Ken Mehlman discussed marriage in a recent video answering the question, what is the single best way to get Republicans to support marriage equality? See below for the video, as well as a full transcript.
What is the single best way to get Republicans to support marriage equality?
Ken Mehlman: It’s interesting. As I’ve thought about this and as I’ve learned from a lot of people who have worked on this for many years and who are professionals at it. I really think it’s best to think about this not in terms of Republicans or Democrats or Independents, but what’s the best way for people to become supportive of marriage equality. In my experience at least, the best way is to have a conversation with them. The best way and the most important way is for them to know someone in their lives, whether it’s a friend or a relative who happens to be gay. And to have that person make the case and explain why they think that civil marriage available under the law ought to be a right, and ought to be something that’s available to them. I have found that to be the best and most effective way. Obviously, it’s important I think it’s important to make the case from all ideological perspectives, and as we’ll talk about in this interview, I’ve tried to explain why as a conservative, as someone who believes freedom, as someone who believes in family values, or as someone who believes in the golden rule, civil marriage makes sense.
What do you think is the most reasonable case against gay marriage that is made by its opponents?
Kenneth Mehlman: I’ve had a lot of conversations with friends who I have a lot of respect for who don’t agree with me on the issue. What I hear from them are a couple of things.
First, sometimes folks talk about the importance of protecting religious freedom and the sacrament of marriage, and I think that it’s very important from my perspective and those of us who believe both in the right to marriage but also in religious freedom, to be clear that we’re talking about civil marriage. We’re talking about the government, the state simply providing people with a license for civil marriage. It’s up to each religious tradition to decide how to define it. The home I was raised in, my parents were a member of a Jewish congregation and our synagogue was a conservative synagogue. Conservative Judaism recognizes marriage equality, as does Reform Judaism. Other branches of Judaism might not, and everyone ought to have that right. There’s room enough in society for all of us to have different views on this, but one thing is clear, the law should treat everyone the same.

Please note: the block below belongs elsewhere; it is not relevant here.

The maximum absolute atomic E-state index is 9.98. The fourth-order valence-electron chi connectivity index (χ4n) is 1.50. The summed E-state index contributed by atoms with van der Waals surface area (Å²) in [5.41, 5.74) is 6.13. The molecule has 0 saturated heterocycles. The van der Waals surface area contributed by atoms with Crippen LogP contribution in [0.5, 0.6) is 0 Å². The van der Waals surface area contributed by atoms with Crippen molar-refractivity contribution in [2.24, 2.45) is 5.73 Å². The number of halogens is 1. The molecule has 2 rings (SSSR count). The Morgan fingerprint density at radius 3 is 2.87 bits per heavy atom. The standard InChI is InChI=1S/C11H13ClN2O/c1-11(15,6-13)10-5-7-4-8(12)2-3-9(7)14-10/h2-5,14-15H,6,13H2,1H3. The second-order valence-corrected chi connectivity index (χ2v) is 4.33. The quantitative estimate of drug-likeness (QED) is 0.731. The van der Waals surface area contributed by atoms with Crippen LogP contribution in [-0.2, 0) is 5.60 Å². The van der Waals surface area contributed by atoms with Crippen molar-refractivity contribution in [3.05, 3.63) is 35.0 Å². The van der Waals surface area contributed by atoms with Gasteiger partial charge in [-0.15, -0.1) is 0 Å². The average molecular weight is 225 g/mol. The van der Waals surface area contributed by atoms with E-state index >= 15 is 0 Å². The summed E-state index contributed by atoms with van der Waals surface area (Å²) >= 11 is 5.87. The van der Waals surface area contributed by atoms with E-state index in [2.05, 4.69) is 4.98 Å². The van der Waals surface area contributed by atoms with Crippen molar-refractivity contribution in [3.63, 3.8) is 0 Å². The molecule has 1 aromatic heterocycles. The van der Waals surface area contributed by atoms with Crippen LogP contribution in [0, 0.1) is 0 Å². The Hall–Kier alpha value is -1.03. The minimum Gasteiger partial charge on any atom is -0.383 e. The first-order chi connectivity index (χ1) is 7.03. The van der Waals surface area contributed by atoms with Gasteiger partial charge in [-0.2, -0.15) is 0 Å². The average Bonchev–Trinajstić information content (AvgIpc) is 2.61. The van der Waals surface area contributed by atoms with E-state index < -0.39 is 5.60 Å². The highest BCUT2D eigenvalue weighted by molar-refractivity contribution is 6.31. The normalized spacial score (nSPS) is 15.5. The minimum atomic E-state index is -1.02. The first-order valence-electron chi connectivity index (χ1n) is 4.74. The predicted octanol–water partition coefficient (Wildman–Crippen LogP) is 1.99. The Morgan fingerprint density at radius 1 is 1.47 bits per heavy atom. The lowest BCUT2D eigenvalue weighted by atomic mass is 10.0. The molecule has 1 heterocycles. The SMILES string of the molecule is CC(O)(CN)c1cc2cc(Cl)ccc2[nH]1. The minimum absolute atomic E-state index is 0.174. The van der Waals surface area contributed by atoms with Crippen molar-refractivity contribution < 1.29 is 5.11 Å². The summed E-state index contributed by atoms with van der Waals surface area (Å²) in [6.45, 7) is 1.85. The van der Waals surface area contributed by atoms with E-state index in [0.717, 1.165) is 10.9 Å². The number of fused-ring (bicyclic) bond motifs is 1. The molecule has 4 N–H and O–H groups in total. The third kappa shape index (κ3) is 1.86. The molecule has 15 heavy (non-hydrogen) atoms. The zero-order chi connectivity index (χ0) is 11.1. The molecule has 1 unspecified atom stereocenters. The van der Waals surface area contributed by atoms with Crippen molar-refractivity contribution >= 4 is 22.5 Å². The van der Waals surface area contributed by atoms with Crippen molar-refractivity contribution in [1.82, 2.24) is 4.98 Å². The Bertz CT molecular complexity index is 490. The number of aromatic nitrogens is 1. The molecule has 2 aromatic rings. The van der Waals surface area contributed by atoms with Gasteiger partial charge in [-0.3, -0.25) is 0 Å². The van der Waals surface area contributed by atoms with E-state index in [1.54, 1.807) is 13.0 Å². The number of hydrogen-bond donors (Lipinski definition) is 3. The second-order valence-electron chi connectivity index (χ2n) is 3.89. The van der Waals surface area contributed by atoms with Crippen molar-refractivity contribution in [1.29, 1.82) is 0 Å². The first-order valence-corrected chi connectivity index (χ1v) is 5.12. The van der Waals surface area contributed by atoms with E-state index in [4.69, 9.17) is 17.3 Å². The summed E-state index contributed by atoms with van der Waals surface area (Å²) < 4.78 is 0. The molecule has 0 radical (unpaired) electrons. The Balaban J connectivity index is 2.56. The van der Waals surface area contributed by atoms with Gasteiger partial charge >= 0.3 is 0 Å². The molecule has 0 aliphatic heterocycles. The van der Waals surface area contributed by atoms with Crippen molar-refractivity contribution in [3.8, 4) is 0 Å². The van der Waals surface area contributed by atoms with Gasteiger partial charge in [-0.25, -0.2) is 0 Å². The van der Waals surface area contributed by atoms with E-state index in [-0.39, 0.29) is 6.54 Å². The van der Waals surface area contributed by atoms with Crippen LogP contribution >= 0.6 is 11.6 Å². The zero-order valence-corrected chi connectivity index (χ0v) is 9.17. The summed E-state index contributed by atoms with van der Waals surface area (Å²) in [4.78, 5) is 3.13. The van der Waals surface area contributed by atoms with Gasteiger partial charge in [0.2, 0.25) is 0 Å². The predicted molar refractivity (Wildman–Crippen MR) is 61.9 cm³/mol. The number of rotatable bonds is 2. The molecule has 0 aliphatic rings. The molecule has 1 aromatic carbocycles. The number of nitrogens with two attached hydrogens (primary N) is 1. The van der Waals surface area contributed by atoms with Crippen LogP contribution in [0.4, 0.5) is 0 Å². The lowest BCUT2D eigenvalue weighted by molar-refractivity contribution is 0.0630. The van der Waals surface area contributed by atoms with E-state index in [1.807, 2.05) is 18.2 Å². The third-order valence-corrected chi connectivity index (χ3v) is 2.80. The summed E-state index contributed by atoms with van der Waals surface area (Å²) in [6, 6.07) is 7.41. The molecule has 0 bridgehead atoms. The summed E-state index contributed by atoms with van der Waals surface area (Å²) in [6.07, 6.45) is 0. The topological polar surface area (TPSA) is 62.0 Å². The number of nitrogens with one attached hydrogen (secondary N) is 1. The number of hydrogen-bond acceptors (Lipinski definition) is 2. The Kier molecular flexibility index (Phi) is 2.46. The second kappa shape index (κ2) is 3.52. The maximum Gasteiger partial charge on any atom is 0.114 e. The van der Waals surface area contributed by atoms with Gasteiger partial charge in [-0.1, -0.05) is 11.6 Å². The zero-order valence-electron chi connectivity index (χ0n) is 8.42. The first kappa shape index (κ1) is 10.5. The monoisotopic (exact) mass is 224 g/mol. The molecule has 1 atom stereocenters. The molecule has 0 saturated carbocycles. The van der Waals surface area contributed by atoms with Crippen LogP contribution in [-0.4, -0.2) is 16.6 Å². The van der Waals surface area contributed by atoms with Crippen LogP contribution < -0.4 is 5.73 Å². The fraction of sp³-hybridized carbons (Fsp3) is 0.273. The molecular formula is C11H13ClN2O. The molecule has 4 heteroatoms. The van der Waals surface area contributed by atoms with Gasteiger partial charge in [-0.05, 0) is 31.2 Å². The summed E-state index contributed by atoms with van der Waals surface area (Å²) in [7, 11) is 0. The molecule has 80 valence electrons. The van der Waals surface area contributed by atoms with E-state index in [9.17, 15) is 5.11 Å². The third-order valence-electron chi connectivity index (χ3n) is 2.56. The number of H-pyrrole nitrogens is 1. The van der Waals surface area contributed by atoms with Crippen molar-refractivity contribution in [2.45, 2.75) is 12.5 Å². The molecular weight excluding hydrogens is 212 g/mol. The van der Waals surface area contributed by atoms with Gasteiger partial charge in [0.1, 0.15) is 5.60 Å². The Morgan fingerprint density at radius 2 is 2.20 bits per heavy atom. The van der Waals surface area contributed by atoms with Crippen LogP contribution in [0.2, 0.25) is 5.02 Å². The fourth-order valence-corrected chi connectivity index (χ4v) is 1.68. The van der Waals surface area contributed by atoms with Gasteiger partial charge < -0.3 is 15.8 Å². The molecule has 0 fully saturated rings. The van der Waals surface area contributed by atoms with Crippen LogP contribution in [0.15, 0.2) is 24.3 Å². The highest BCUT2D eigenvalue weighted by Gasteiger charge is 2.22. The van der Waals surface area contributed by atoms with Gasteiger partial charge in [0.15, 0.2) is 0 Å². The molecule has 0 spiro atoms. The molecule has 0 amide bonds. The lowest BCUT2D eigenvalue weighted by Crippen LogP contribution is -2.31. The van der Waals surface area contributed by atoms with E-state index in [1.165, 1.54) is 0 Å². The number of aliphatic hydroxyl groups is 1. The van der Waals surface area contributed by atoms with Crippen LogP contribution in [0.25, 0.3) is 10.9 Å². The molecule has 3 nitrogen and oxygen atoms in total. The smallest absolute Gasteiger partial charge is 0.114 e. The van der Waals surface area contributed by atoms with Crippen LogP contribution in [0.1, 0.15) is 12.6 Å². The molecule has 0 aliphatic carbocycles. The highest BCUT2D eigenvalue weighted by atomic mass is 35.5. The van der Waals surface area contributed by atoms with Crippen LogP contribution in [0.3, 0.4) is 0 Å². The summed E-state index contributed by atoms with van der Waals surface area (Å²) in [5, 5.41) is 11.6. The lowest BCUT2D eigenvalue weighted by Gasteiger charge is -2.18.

Secondly, you sometimes hear people talk about tradition. They say that they were raised with marriage as between a man and a woman. The President said that, for example in explaining his evolution. To those people, what I try to do is ask them what they think marriage is really about. And to me, what it’s about is two individuals who love each other, who want to spend their lives committing to each other. So that they take care of each other when they’re sick, or when they’re old, and so that the people in their world or community share that commitment and help them out through tough times. I think that goal is something that ought to be available to people whether they’re straight or gay. And for society, if you believe as I do in family values, if you believe in shared commitment and responsibility. If you believe that our society is better off when that happens, more stable, then it seems to me that allowing civil marriage to both gay and straight couples makes a whole lot of sense, and that’s how you answer that particular concern.